A walk through the Montgomery Palmetum in Miami's Fairchild Tropical Garden makes visitors feel as if they've entered a tropical paradise. This collection of palms from all over the globe is not only beautiful, it's also recognized as one of the most important palm collections in the world, with seven hundred species of rare and endangered palms in a eighty-three-acre area. In fact, there are more endangered species of palms in this garden than in all other botanical gardens combined.
The Fairchild Tropical Garden is named for Dr. David Fairchild, a botanist who traveled the world searching for tropical plants to introduce to the United States. When he moved to Miami in 1935, Fairchild shared his knowledge and love of tropical plants with Colonel Robert Montgomery, who founded the botanical garden and named it after his friend. Opened to the public in 1938, the garden was later deeded in large part to Miami-Dade County.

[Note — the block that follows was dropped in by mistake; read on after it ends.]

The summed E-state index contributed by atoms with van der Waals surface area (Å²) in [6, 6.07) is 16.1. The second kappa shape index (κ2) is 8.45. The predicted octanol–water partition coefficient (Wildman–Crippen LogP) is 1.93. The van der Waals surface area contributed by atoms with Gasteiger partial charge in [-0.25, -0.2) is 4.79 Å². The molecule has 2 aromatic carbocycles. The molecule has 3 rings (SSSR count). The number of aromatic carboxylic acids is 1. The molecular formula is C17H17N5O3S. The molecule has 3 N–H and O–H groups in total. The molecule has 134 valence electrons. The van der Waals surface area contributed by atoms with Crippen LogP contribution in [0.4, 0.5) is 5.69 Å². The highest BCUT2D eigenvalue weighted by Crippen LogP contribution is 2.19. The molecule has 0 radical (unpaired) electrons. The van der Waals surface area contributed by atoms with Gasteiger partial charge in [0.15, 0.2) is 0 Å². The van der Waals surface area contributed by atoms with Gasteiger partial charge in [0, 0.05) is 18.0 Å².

One of Fairchild's goals was to find plants that might benefit society in some way. Palms were an ideal choice, since they are valued not only for their beauty, but also for the many ways the trees can be used to make food, clothing and furniture. Dried palm leaves are used to make rope, brooms, carpets, fishing nets, and even dinnerware. The wax from palms native to Brazil has been used in cosmetics and polish for cars and furniture. Those of us with a sweet tooth should definitely appreciate its value: Its melting temperature is close to human body temperature, thereby allowing popular candies to melt in our mouths, not in our hands.
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